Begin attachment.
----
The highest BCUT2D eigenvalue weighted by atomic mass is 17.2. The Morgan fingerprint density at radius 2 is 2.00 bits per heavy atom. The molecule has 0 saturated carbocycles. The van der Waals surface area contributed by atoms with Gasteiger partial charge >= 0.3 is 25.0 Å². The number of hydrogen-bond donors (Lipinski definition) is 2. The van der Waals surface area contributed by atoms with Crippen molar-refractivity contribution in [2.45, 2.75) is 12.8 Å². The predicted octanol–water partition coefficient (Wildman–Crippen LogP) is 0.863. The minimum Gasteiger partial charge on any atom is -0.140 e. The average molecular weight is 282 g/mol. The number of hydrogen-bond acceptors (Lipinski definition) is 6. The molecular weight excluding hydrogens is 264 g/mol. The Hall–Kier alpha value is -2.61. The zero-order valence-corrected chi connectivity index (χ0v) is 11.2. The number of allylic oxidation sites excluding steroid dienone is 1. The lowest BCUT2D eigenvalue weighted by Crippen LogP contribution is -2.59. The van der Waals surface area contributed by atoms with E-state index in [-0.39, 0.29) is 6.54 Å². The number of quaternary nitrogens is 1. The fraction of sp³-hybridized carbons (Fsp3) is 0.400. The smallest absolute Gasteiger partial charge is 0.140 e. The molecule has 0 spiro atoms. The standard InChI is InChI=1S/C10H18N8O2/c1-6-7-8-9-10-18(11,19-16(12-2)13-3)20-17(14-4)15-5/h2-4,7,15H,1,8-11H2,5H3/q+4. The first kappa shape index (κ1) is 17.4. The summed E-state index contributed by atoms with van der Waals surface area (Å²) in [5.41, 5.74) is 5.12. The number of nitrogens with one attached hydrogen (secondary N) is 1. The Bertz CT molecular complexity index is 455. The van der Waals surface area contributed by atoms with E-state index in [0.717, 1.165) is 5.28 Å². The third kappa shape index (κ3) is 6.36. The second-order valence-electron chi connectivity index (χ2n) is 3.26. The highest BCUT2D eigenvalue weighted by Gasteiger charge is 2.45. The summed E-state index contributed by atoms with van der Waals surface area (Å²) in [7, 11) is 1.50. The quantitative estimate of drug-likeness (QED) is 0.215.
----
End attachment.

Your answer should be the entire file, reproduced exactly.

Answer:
The highest BCUT2D eigenvalue weighted by atomic mass is 17.2. The Morgan fingerprint density at radius 2 is 2.00 bits per heavy atom. The molecule has 0 saturated carbocycles. The van der Waals surface area contributed by atoms with Gasteiger partial charge >= 0.3 is 25.0 Å². The number of hydrogen-bond donors (Lipinski definition) is 2. The van der Waals surface area contributed by atoms with Crippen molar-refractivity contribution in [2.45, 2.75) is 12.8 Å². The predicted octanol–water partition coefficient (Wildman–Crippen LogP) is 0.863. The minimum Gasteiger partial charge on any atom is -0.140 e. The average molecular weight is 282 g/mol. The number of hydrogen-bond acceptors (Lipinski definition) is 6. The molecular weight excluding hydrogens is 264 g/mol. The Hall–Kier alpha value is -2.61. The zero-order valence-corrected chi connectivity index (χ0v) is 11.2. The number of allylic oxidation sites excluding steroid dienone is 1. The lowest BCUT2D eigenvalue weighted by Crippen LogP contribution is -2.59. The van der Waals surface area contributed by atoms with E-state index in [-0.39, 0.29) is 6.54 Å². The number of quaternary nitrogens is 1. The fraction of sp³-hybridized carbons (Fsp3) is 0.400. The smallest absolute Gasteiger partial charge is 0.140 e. The molecule has 0 spiro atoms. The standard InChI is InChI=1S/C10H18N8O2/c1-6-7-8-9-10-18(11,19-16(12-2)13-3)20-17(14-4)15-5/h2-4,7,15H,1,8-11H2,5H3/q+4. The first kappa shape index (κ1) is 17.4. The summed E-state index contributed by atoms with van der Waals surface area (Å²) in [5.41, 5.74) is 5.12. The number of nitrogens with one attached hydrogen (secondary N) is 1. The Bertz CT molecular complexity index is 455. The van der Waals surface area contributed by atoms with E-state index in [0.717, 1.165) is 5.28 Å². The third kappa shape index (κ3) is 6.36. The second-order valence-electron chi connectivity index (χ2n) is 3.26. The highest BCUT2D eigenvalue weighted by Gasteiger charge is 2.45. The summed E-state index contributed by atoms with van der Waals surface area (Å²) in [7, 11) is 1.50. The quantitative estimate of drug-likeness (QED) is 0.215.